Sarah: N.E.D. after 4 years
I was 28 years old, only a few years out of college. I had a beautiful son and a great career. Without warning, I noticed a ping pong sized lump in my left breast. I waited a week before I went to the doctor, thinking I had just banged into something and that it would heal on its own.
When I did go to the doctor, she said I was much too young for breast cancer and that it was most likely a cyst, but she sent me to the breast clinic to be examined anyway. After many biopsies, mammograms, and a breast MRI, I was told that I had breast cancer. At the time the breast cancer only seemed to be in my breast, so we scheduled a mastectomy for the following week. Before my surgery I was going to have to meet with an oncologist to discuss chemo after surgery, and have a number of scans just to be sure everything was contained to the breast.
Two days before my scheduled surgery, I found out that the cancer had spread to my liver and sacral spine. It was clear at that point that everything had changed. My surgery was cancelled and I was no longer curable. I was metastatic, and at some point I was going to die of breast cancer. My plan for surgery was changed to chemotherapy first, then possibly surgery, radiation,and more chemotherapy. I was going to be on some sort of chemotherapy for the rest of my life. My doctors never gave me a timeline, yet I knew that living another 5 years would be a dream.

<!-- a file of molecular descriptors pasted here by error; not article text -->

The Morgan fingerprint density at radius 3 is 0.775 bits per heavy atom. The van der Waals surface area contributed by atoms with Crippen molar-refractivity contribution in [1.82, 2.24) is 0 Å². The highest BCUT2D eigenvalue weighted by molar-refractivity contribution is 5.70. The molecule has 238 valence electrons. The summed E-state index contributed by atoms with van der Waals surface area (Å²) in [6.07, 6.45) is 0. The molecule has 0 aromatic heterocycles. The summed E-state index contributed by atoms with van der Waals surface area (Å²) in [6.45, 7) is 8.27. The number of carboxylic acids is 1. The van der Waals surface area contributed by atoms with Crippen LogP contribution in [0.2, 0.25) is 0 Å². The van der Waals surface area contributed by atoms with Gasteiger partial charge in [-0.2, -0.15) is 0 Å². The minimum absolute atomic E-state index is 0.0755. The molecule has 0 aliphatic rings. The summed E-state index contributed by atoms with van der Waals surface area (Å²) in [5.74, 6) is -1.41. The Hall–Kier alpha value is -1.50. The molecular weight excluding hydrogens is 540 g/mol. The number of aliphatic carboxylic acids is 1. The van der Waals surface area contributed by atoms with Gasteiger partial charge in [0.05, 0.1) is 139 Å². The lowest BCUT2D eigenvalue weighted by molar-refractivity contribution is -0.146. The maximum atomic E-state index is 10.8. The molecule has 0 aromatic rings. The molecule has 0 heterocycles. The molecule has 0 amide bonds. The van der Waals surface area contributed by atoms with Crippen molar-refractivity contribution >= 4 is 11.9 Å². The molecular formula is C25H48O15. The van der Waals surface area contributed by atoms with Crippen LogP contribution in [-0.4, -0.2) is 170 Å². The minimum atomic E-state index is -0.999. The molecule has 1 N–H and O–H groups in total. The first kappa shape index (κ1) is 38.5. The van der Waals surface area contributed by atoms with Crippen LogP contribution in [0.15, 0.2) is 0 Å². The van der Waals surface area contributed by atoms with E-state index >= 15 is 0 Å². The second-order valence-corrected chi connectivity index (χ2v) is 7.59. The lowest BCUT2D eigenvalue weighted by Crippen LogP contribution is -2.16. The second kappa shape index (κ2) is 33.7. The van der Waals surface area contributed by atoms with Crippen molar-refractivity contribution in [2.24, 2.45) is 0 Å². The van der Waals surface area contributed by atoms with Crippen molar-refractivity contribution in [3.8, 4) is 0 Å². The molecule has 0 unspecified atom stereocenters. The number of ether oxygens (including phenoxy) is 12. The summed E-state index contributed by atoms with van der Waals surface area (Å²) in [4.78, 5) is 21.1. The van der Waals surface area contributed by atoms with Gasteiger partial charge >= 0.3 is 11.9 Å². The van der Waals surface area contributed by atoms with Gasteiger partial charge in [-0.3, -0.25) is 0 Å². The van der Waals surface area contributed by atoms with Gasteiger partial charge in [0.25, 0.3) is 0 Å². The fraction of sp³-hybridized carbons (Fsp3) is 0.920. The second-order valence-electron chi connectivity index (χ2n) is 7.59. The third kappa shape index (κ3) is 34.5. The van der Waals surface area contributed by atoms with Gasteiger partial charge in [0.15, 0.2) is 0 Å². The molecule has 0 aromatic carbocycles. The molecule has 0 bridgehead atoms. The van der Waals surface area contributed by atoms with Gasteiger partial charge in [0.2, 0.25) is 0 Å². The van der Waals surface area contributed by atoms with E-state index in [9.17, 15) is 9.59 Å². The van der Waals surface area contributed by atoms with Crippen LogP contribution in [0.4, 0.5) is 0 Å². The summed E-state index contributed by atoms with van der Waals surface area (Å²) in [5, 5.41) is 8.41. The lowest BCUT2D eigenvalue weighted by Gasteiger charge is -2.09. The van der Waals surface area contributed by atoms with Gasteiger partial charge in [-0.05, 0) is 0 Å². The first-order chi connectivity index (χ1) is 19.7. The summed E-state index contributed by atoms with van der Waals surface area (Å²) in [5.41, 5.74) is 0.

I am now 32, and my son is 12. Thankfully the drug regimens I have been on have kept the cancer at bay and I am currently considered No Evidence of Disease, which means the cancer is too small to be detected on scans.
I am almost 4 years out, and I have no plans on going anywhere anytime soon. Thanks to medical research for metastatic breast cancer I am still here, and my son still has his mother.
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